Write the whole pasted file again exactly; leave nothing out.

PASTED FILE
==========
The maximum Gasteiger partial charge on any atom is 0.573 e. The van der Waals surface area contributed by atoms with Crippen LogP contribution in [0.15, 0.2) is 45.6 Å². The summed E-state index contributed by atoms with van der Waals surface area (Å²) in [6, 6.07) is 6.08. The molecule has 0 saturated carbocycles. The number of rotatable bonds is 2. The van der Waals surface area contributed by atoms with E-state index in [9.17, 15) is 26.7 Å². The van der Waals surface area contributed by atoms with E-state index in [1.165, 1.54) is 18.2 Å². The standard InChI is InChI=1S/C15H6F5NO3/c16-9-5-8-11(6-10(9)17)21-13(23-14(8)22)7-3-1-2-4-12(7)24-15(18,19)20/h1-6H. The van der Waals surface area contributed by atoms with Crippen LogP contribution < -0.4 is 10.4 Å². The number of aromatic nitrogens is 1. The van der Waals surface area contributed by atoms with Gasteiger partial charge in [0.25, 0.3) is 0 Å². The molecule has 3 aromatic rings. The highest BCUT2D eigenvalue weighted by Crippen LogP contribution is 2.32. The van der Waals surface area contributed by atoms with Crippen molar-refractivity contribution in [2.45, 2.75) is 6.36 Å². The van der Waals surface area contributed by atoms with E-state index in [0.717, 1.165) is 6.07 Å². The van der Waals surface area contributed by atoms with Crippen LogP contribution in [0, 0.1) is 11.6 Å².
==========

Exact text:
The maximum Gasteiger partial charge on any atom is 0.573 e. The van der Waals surface area contributed by atoms with Crippen LogP contribution in [0.15, 0.2) is 45.6 Å². The summed E-state index contributed by atoms with van der Waals surface area (Å²) in [6, 6.07) is 6.08. The molecule has 0 saturated carbocycles. The number of rotatable bonds is 2. The van der Waals surface area contributed by atoms with E-state index in [9.17, 15) is 26.7 Å². The van der Waals surface area contributed by atoms with E-state index in [1.165, 1.54) is 18.2 Å². The standard InChI is InChI=1S/C15H6F5NO3/c16-9-5-8-11(6-10(9)17)21-13(23-14(8)22)7-3-1-2-4-12(7)24-15(18,19)20/h1-6H. The van der Waals surface area contributed by atoms with Crippen LogP contribution < -0.4 is 10.4 Å². The number of aromatic nitrogens is 1. The van der Waals surface area contributed by atoms with Gasteiger partial charge in [0.25, 0.3) is 0 Å². The molecule has 3 aromatic rings. The highest BCUT2D eigenvalue weighted by Crippen LogP contribution is 2.32. The van der Waals surface area contributed by atoms with Crippen molar-refractivity contribution in [2.45, 2.75) is 6.36 Å². The van der Waals surface area contributed by atoms with E-state index in [0.717, 1.165) is 6.07 Å². The van der Waals surface area contributed by atoms with Crippen LogP contribution in [0, 0.1) is 11.6 Å².